• James Holland

Destination Unknown:001



London-based writer James Holland has compiled together a playlist of music from all around the globe, picking out wrong records for the right people. The tracks he is compiling together come under the elusive label of weird bangers and international gems. Both weird and banger are subjective terms and I’ll define them as such: if I say it’s a weird banger then it is a weird banger. (Banger doesn’t mean club track, most of these are not going anywhere near a club). I will try to keep English/American music to a minimal and each list is probably going to be completely different to the last. The songs are generally meant to be an introduction to the artist/genre and is usually their most accessible stuff.


I was in a good mood when I wrote this so all 5 are upbeat, they are all fairly electronic but there’s no real consistent theme. I was pretty self-indulgent only picking stuff I really like - I’ll probably expand the variety in future so that there’s something for everyone. You’re also probably not going to want to bust these out in front of friends. “When the Going is Smooth and Good” is nearly 13 minutes but don’t skip it because that time flies by- if you’re not enjoying it by the 6-minute mark feel free to skip. My favourite tracks out of the lot are 'Satan Said Dance' and 'Underground'.

Haru Nemuri- Underground

In a Sentence: Electrifying Japanese “poetry rap” with a fantastic electro beat and some near screaming at the chorus

About the Artist: Japanese singer songwriter and self-described poetry rapper is pushing music forwards with her unique sound which effortlessly blends sounds from j-pop to punk to electronic (think Japanese Death Grips with a lot more guitar). Her live shows are not to be missed- a performer who really gives her all.

What next: Her Debut album Haru to Shura is completely unmissable- specifically the tracks Yumewomi, Narashite and Nineteen.

Clap Your Hands Say Yeah- Satan Said Dance


In a sentence: A literal rave in hell- this song is dissonant, chaotic and relentlessly paced but most importantly it is a fucking banger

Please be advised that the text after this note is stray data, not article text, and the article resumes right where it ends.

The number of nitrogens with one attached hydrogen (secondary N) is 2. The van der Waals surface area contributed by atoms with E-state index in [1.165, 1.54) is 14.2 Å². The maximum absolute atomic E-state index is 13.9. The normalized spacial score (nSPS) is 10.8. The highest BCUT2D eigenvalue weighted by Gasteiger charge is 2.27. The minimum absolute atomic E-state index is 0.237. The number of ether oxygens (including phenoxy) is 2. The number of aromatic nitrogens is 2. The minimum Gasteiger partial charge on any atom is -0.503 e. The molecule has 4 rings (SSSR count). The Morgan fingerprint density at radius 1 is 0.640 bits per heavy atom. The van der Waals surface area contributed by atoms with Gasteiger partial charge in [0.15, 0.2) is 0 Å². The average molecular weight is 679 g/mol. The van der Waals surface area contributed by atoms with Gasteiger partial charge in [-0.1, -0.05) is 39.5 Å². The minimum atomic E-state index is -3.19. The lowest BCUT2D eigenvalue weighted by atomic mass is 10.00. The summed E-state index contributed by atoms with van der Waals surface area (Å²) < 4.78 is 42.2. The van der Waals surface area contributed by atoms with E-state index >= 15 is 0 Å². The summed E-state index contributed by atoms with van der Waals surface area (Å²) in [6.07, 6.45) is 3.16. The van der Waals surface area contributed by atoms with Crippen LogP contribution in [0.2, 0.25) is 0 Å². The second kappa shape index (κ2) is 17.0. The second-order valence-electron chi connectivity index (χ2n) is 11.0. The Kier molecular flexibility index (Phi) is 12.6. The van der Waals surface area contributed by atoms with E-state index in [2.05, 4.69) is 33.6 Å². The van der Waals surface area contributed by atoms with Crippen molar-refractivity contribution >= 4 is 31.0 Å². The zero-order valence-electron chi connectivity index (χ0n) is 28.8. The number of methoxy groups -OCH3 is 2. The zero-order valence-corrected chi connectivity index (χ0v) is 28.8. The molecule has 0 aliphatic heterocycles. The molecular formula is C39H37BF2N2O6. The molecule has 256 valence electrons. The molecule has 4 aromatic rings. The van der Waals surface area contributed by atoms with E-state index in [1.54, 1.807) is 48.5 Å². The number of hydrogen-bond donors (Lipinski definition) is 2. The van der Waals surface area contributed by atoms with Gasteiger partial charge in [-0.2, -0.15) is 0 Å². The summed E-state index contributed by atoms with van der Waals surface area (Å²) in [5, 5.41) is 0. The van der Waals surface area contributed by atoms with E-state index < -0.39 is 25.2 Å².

What Next: You should check out: Over and Over Again, Heavy Metal and Is This Love of their eponymous debut, none are too similar to the spirit of this song. The closest thing to that is probably Come to Daddy by Aphex Twin


The Knife- Is It Medicine?



In a Sentence: Weird techno beat, other-worldly overlapping vocals and Swedish accents– I really like this song

About the Artist: For over a decade Swedish brother and sister duo The Knife were one of the best and most unique voices in music. Trademarks include Karin Dreijer’s extensive use of vocal effects, overtly political lyrics, creative use of synths, consistent reinvention, unique instrumentation and their penchant (especially in their later work) for layering several melodies on top of each other. Honestly though their music’s extremely hard to describe and that’s part of what makes them so good.

What next: The albums Deep Cuts, Silent Shout and Shaking the Habitual are all damn near perfect (listen to them in that order) as well as Lead singer Karin Dreijer’s two solo albums under the Fever Ray alias. Great songs to start with include: Pass this On, We Share our Mothers Health, Marble House, A Tooth for an Eye and Heartbeats

Animal Collective -Floridada

In a Sentence: A tribute to America’s weirdest state, with 110mph vocals this bizarre psychedelic pop banger is disorienting and wonderfully catchy.

What next: Golden Gal of the same album is equally catchy with a weird electronic instrumental, Brother Sport of the acclaimed Merriweather Post Pavilion is beautiful, experimental and similarly disorienting while Leaf House is an acoustic song which creates a similar effect to this William Onyeabor – When the Going is Smooth and Good.



William Onyeabor – When the Going is Smooth and Good


In a Sentence: A life lesson, fantastic synths, an 8-bit sounding loop and brilliant backing vocals -it’s difficult to not nod your head along with these.

About the Artist: Nigerian funk musician and synth pioneer William Onyeabor is a man of mystery. Little is known about his life and what is known just adds to the enigma. After releasing several successful albums from 1977-85 he retired and became reclusive and his music would remain unknown outside his native Nigeria for years. He won West African Industrialist of the Year in 1987. His music is so far ahead of its time and is characterised by catchy loops, several extended synth solos, and has a real sense of fun whilst his lyrics are often politically charged.

What Next: Fantastic Man and Atomic Bomb are equally fun. The anti-imperialist Better Change Your Mind is another great one and The Christian: Heaven and Hell deliver some strong backing vocals on top of one of his best instrumentals.

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BABYSTEP MAGAZINE Est. 2017